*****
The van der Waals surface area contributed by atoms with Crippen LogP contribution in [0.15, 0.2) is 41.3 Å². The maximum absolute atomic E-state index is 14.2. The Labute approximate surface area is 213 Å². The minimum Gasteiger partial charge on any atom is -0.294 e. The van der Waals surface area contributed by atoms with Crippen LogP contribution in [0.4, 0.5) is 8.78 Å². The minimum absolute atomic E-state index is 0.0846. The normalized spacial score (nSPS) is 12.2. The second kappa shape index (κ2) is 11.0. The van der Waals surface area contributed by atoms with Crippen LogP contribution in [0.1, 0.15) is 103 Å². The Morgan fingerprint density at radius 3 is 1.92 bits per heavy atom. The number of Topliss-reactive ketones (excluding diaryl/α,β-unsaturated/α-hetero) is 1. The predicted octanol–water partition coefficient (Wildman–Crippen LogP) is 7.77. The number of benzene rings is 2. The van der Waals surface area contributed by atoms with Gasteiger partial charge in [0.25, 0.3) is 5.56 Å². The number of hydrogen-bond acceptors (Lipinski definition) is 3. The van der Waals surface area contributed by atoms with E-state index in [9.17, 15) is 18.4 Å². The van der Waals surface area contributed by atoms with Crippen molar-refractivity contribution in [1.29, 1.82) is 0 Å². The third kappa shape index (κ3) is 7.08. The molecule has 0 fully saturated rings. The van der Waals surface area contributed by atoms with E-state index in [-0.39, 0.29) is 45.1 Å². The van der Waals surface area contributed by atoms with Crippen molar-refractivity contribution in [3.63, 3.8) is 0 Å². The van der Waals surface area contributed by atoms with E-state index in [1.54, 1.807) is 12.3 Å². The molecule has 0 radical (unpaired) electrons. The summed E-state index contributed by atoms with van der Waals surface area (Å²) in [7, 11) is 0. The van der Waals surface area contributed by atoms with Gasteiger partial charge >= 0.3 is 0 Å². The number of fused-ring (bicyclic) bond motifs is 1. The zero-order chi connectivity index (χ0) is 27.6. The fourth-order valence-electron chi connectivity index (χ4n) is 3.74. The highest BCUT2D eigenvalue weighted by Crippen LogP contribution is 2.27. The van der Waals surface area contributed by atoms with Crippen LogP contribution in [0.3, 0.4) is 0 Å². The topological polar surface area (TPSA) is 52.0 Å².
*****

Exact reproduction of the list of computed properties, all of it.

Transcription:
The van der Waals surface area contributed by atoms with Crippen LogP contribution in [0.15, 0.2) is 41.3 Å². The maximum absolute atomic E-state index is 14.2. The Labute approximate surface area is 213 Å². The minimum Gasteiger partial charge on any atom is -0.294 e. The van der Waals surface area contributed by atoms with Crippen LogP contribution in [0.4, 0.5) is 8.78 Å². The minimum absolute atomic E-state index is 0.0846. The normalized spacial score (nSPS) is 12.2. The second kappa shape index (κ2) is 11.0. The van der Waals surface area contributed by atoms with Crippen LogP contribution in [0.1, 0.15) is 103 Å². The Morgan fingerprint density at radius 3 is 1.92 bits per heavy atom. The number of Topliss-reactive ketones (excluding diaryl/α,β-unsaturated/α-hetero) is 1. The predicted octanol–water partition coefficient (Wildman–Crippen LogP) is 7.77. The number of benzene rings is 2. The van der Waals surface area contributed by atoms with Gasteiger partial charge in [0.25, 0.3) is 5.56 Å². The number of hydrogen-bond acceptors (Lipinski definition) is 3. The van der Waals surface area contributed by atoms with E-state index in [9.17, 15) is 18.4 Å². The van der Waals surface area contributed by atoms with Crippen molar-refractivity contribution in [1.29, 1.82) is 0 Å². The third kappa shape index (κ3) is 7.08. The molecule has 0 fully saturated rings. The van der Waals surface area contributed by atoms with E-state index in [-0.39, 0.29) is 45.1 Å². The van der Waals surface area contributed by atoms with Crippen molar-refractivity contribution in [3.63, 3.8) is 0 Å². The van der Waals surface area contributed by atoms with E-state index in [1.54, 1.807) is 12.3 Å². The molecule has 0 radical (unpaired) electrons. The summed E-state index contributed by atoms with van der Waals surface area (Å²) in [7, 11) is 0. The van der Waals surface area contributed by atoms with Gasteiger partial charge >= 0.3 is 0 Å². The number of fused-ring (bicyclic) bond motifs is 1. The zero-order chi connectivity index (χ0) is 27.6. The fourth-order valence-electron chi connectivity index (χ4n) is 3.74. The highest BCUT2D eigenvalue weighted by Crippen LogP contribution is 2.27. The van der Waals surface area contributed by atoms with Crippen LogP contribution in [0.3, 0.4) is 0 Å². The topological polar surface area (TPSA) is 52.0 Å².